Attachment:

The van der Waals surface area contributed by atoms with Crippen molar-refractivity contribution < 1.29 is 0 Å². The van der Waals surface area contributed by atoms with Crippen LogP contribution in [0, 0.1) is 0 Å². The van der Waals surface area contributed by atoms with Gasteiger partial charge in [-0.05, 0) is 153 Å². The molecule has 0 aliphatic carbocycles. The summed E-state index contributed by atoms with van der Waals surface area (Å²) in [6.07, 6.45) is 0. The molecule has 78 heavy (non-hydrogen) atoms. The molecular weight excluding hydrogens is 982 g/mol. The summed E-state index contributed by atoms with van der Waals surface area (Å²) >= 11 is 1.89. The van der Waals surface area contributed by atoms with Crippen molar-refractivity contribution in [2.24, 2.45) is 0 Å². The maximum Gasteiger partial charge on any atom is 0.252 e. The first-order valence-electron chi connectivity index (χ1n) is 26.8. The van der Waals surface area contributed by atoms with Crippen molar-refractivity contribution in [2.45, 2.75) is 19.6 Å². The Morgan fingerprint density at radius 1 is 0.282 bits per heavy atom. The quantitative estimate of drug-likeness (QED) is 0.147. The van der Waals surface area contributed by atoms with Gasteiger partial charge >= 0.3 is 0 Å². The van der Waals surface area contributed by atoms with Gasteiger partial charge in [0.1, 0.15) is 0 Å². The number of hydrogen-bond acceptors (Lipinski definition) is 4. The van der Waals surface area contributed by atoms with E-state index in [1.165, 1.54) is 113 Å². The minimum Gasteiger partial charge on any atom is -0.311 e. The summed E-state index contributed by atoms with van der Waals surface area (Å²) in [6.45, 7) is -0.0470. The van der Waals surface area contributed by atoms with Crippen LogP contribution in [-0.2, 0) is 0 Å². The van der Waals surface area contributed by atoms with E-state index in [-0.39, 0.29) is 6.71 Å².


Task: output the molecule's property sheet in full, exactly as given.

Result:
The van der Waals surface area contributed by atoms with Crippen molar-refractivity contribution < 1.29 is 0 Å². The van der Waals surface area contributed by atoms with Crippen LogP contribution in [0, 0.1) is 0 Å². The van der Waals surface area contributed by atoms with Gasteiger partial charge in [-0.05, 0) is 153 Å². The molecule has 0 aliphatic carbocycles. The summed E-state index contributed by atoms with van der Waals surface area (Å²) in [6.07, 6.45) is 0. The molecule has 78 heavy (non-hydrogen) atoms. The molecular weight excluding hydrogens is 982 g/mol. The summed E-state index contributed by atoms with van der Waals surface area (Å²) >= 11 is 1.89. The van der Waals surface area contributed by atoms with Crippen molar-refractivity contribution in [2.24, 2.45) is 0 Å². The maximum Gasteiger partial charge on any atom is 0.252 e. The first-order valence-electron chi connectivity index (χ1n) is 26.8. The van der Waals surface area contributed by atoms with Crippen molar-refractivity contribution in [2.45, 2.75) is 19.6 Å². The Morgan fingerprint density at radius 1 is 0.282 bits per heavy atom. The quantitative estimate of drug-likeness (QED) is 0.147. The van der Waals surface area contributed by atoms with Gasteiger partial charge >= 0.3 is 0 Å². The van der Waals surface area contributed by atoms with Gasteiger partial charge in [0.1, 0.15) is 0 Å². The number of hydrogen-bond acceptors (Lipinski definition) is 4. The van der Waals surface area contributed by atoms with E-state index in [1.165, 1.54) is 113 Å². The minimum Gasteiger partial charge on any atom is -0.311 e. The summed E-state index contributed by atoms with van der Waals surface area (Å²) in [6.45, 7) is -0.0470. The van der Waals surface area contributed by atoms with Crippen LogP contribution in [-0.2, 0) is 0 Å². The van der Waals surface area contributed by atoms with E-state index in [-0.39, 0.29) is 6.71 Å².